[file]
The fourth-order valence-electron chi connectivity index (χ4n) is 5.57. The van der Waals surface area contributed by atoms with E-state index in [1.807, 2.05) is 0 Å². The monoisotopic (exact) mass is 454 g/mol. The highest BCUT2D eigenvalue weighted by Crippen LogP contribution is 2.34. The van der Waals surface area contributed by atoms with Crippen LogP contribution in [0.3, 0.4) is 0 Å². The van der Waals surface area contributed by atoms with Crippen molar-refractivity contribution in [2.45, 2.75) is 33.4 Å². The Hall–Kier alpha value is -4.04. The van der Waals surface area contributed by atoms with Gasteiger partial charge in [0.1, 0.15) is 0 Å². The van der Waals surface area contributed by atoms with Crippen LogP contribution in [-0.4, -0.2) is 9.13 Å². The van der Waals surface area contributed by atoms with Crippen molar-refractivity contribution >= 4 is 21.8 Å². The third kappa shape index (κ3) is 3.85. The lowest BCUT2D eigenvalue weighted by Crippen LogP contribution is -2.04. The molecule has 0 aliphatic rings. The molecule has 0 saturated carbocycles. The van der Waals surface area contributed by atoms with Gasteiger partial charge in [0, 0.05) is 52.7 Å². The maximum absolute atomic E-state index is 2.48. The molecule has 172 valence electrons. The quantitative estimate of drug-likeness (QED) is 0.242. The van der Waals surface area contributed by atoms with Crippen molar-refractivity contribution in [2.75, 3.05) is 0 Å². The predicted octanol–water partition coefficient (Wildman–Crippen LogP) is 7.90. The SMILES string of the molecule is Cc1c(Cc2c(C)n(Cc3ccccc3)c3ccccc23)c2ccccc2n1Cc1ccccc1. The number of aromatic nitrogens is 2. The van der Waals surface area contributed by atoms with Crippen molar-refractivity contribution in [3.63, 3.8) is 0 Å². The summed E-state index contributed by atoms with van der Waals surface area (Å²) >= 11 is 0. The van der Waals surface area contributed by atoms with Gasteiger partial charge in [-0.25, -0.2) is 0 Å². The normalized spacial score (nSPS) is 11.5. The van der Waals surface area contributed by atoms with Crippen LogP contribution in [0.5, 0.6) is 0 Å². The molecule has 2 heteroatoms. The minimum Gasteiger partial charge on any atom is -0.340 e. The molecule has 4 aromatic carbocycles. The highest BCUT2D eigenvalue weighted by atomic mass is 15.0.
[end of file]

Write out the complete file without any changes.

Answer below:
The fourth-order valence-electron chi connectivity index (χ4n) is 5.57. The van der Waals surface area contributed by atoms with E-state index in [1.807, 2.05) is 0 Å². The monoisotopic (exact) mass is 454 g/mol. The highest BCUT2D eigenvalue weighted by Crippen LogP contribution is 2.34. The van der Waals surface area contributed by atoms with Crippen LogP contribution in [0.3, 0.4) is 0 Å². The van der Waals surface area contributed by atoms with Crippen molar-refractivity contribution in [2.45, 2.75) is 33.4 Å². The Hall–Kier alpha value is -4.04. The van der Waals surface area contributed by atoms with Gasteiger partial charge in [0.1, 0.15) is 0 Å². The van der Waals surface area contributed by atoms with Crippen LogP contribution in [-0.4, -0.2) is 9.13 Å². The van der Waals surface area contributed by atoms with Crippen molar-refractivity contribution >= 4 is 21.8 Å². The third kappa shape index (κ3) is 3.85. The lowest BCUT2D eigenvalue weighted by Crippen LogP contribution is -2.04. The molecule has 0 aliphatic rings. The molecule has 0 saturated carbocycles. The van der Waals surface area contributed by atoms with Gasteiger partial charge in [0, 0.05) is 52.7 Å². The maximum absolute atomic E-state index is 2.48. The molecule has 172 valence electrons. The quantitative estimate of drug-likeness (QED) is 0.242. The van der Waals surface area contributed by atoms with Crippen molar-refractivity contribution in [2.75, 3.05) is 0 Å². The predicted octanol–water partition coefficient (Wildman–Crippen LogP) is 7.90. The SMILES string of the molecule is Cc1c(Cc2c(C)n(Cc3ccccc3)c3ccccc23)c2ccccc2n1Cc1ccccc1. The number of aromatic nitrogens is 2. The van der Waals surface area contributed by atoms with Crippen molar-refractivity contribution in [3.63, 3.8) is 0 Å². The summed E-state index contributed by atoms with van der Waals surface area (Å²) >= 11 is 0. The van der Waals surface area contributed by atoms with Gasteiger partial charge in [-0.25, -0.2) is 0 Å². The normalized spacial score (nSPS) is 11.5. The van der Waals surface area contributed by atoms with Crippen LogP contribution in [0.5, 0.6) is 0 Å². The molecule has 2 heteroatoms. The minimum Gasteiger partial charge on any atom is -0.340 e. The molecule has 4 aromatic carbocycles. The highest BCUT2D eigenvalue weighted by atomic mass is 15.0.